The regulation requires the maintenance of transfer-pricing documentation that must be contemporaneous, or if it exists or starts to exist when the associated enterprises develop, or implement any arrangement.


It took the BIR another six to create transfer-pricing audit guidelines. In August 2019, the BIR issued Revenue Memorandum Order 1-19 that provides standardized audit procedures and techniques in auditing taxpayers with related party and/or intra-firm transactions to ensure that the audit would be of good quality.

The guidelines are applicable to controlled transactions between related parties where at least one party is assessable or taxable in the Philippines. For transfer-pricing purposes, transactions of the branch with its head office, as well as with other branches or subsidiaries in the group, shall also be subject to transfer pricing rules.

If revenue officers find during the audit that the price or margin in the controlled transaction is not in accordance with the arm’s-length principle, an adjustment will be proposed by imputing the arm’s-length price, margin or interest rate. For sales of goods and services, adjustments will be proposed if the consideration received is less than the arm’s-length price or if there is no fee charged.


While everyone is busy battling the coronavirus disease 2019 pandemic, the BIR issued Revenue Regulations 19-2020, which was published in newspapers on July 10. Taxpayers were caught off guard when the bureau required the submission of information return on related party transactions (BIR Form 1709) and its supporting documents, including transfer pricing documentation, as an attachment to the annual income tax return (AITR), effective July on 26.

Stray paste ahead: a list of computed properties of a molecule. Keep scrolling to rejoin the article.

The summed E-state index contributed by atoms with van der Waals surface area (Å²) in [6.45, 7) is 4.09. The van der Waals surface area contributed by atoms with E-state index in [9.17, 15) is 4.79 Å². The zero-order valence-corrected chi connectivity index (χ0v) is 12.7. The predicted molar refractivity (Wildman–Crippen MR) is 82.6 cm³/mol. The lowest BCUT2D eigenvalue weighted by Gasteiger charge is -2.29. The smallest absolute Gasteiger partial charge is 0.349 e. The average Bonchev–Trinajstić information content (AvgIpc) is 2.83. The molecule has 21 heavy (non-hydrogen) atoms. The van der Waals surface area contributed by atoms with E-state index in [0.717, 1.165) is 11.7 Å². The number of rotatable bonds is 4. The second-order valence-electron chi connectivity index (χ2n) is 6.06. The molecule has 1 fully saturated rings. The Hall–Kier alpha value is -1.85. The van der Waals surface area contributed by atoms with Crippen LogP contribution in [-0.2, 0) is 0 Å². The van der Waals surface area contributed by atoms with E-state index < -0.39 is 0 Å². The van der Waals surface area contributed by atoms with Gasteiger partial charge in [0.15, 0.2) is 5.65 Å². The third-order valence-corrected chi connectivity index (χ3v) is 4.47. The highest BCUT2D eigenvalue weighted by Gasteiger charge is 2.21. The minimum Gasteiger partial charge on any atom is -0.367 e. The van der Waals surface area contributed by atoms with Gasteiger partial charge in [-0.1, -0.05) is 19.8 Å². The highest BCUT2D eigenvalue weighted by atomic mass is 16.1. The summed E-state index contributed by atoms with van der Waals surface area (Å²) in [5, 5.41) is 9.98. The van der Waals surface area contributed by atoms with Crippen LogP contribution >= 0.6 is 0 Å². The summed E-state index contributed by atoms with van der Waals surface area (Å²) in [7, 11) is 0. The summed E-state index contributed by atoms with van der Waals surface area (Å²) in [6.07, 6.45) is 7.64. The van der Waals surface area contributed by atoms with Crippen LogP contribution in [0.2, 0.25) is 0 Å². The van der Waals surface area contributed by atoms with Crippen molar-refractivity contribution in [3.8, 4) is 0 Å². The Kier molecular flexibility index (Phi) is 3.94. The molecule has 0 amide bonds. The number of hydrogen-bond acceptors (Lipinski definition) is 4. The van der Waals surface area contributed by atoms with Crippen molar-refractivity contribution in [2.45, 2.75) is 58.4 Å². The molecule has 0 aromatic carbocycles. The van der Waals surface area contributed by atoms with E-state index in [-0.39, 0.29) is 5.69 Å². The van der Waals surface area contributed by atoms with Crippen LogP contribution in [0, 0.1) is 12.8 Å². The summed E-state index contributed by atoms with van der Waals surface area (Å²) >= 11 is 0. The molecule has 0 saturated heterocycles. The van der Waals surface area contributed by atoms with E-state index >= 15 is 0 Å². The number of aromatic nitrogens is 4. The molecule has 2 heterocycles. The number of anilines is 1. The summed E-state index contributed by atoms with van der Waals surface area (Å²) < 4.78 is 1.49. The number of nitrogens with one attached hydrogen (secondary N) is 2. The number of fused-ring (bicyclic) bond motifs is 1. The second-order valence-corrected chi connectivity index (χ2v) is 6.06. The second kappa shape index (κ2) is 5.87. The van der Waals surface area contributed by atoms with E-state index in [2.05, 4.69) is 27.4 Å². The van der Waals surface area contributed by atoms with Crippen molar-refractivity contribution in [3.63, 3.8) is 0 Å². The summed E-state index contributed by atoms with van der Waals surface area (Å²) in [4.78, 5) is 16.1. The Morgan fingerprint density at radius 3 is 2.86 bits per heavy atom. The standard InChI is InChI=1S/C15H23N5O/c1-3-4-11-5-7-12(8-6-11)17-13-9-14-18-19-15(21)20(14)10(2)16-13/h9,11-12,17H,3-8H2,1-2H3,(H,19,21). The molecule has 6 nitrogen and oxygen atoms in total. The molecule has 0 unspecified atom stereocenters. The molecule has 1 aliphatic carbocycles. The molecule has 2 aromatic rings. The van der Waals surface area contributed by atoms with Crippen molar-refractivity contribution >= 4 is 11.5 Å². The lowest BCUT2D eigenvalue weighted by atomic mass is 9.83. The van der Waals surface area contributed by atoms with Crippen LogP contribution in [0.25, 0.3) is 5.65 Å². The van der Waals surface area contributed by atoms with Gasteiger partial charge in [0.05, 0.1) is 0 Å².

Based on the abovementioned effectivity date of RR 19-2020, the BIR told taxpayers that those whose fiscal year ended on April 30 shall be covered by the above requirements, as their AITR is due for filing on August 15, which is right after the effectivity of the regulation. These taxpayers have less than a month to prepare BIR Form 1709, transfer pricing documentation and other supporting documents.

Taxpayers whose calendar year ends on December 31, meanwhile, will have ample time to prepare transfer pricing documentation because their AITR is due for filing on April 15, 2021.

Armed with transfer pricing regulations and audit guidelines, as well as copies of BIR Form 1709 and transfer-pricing reports of taxpayers, the BIR can and will start its transfer pricing audits anytime soon.

That being said, the tale of transfer pricing in the Philippines may not compare to our favorite childhood stories with “happily ever after” endings, because it has only just begun.

Nikkolai Canceran is a partner of Tax Advisory and Compliance at P&A Grant Thornton. P&A Grant Thornton is one of the leading audit, tax, advisory and outsourcing firms in the Philippines, with 24 partners and more than 900 staff members. We’d like to hear from you! Tweet us: @GrantThorntonPH; like us on Facebook: P&A Grant Thornton; and email your comments to or For more information, visit


As published in The Manila Times, dated 22 July 2020